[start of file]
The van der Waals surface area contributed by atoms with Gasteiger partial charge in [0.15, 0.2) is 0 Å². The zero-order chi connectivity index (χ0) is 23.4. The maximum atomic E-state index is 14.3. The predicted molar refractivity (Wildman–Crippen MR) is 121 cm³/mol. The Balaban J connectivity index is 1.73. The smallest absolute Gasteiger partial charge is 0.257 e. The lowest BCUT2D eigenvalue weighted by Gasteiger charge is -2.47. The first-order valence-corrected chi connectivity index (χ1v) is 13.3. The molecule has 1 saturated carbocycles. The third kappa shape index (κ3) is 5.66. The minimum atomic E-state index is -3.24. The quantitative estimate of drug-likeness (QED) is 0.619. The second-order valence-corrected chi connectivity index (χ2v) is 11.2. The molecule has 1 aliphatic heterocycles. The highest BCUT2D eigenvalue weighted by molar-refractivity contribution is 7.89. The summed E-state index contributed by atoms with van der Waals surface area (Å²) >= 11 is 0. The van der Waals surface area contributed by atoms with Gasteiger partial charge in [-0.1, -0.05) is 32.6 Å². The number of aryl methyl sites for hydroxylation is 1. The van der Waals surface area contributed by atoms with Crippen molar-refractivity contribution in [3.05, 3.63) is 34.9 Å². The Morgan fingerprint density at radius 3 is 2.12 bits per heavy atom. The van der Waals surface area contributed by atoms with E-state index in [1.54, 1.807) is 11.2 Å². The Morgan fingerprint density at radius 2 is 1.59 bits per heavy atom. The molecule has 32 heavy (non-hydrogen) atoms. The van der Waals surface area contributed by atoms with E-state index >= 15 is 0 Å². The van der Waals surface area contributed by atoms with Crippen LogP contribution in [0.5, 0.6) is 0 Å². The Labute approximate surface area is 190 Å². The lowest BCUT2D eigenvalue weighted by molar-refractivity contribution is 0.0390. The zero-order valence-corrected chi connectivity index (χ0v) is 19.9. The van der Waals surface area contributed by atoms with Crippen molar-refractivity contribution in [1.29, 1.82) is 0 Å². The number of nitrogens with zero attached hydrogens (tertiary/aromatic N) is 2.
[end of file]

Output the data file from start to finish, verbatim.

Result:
The van der Waals surface area contributed by atoms with Gasteiger partial charge in [0.15, 0.2) is 0 Å². The zero-order chi connectivity index (χ0) is 23.4. The maximum atomic E-state index is 14.3. The predicted molar refractivity (Wildman–Crippen MR) is 121 cm³/mol. The Balaban J connectivity index is 1.73. The smallest absolute Gasteiger partial charge is 0.257 e. The lowest BCUT2D eigenvalue weighted by Gasteiger charge is -2.47. The first-order valence-corrected chi connectivity index (χ1v) is 13.3. The molecule has 1 saturated carbocycles. The third kappa shape index (κ3) is 5.66. The minimum atomic E-state index is -3.24. The quantitative estimate of drug-likeness (QED) is 0.619. The second-order valence-corrected chi connectivity index (χ2v) is 11.2. The molecule has 1 aliphatic heterocycles. The highest BCUT2D eigenvalue weighted by molar-refractivity contribution is 7.89. The summed E-state index contributed by atoms with van der Waals surface area (Å²) >= 11 is 0. The van der Waals surface area contributed by atoms with Gasteiger partial charge in [-0.1, -0.05) is 32.6 Å². The number of aryl methyl sites for hydroxylation is 1. The van der Waals surface area contributed by atoms with Crippen molar-refractivity contribution in [3.05, 3.63) is 34.9 Å². The Morgan fingerprint density at radius 3 is 2.12 bits per heavy atom. The van der Waals surface area contributed by atoms with E-state index in [1.54, 1.807) is 11.2 Å². The Morgan fingerprint density at radius 2 is 1.59 bits per heavy atom. The molecule has 32 heavy (non-hydrogen) atoms. The van der Waals surface area contributed by atoms with E-state index >= 15 is 0 Å². The van der Waals surface area contributed by atoms with Crippen LogP contribution in [0.5, 0.6) is 0 Å². The Labute approximate surface area is 190 Å². The lowest BCUT2D eigenvalue weighted by molar-refractivity contribution is 0.0390. The zero-order valence-corrected chi connectivity index (χ0v) is 19.9. The van der Waals surface area contributed by atoms with Crippen molar-refractivity contribution in [1.29, 1.82) is 0 Å². The number of nitrogens with zero attached hydrogens (tertiary/aromatic N) is 2.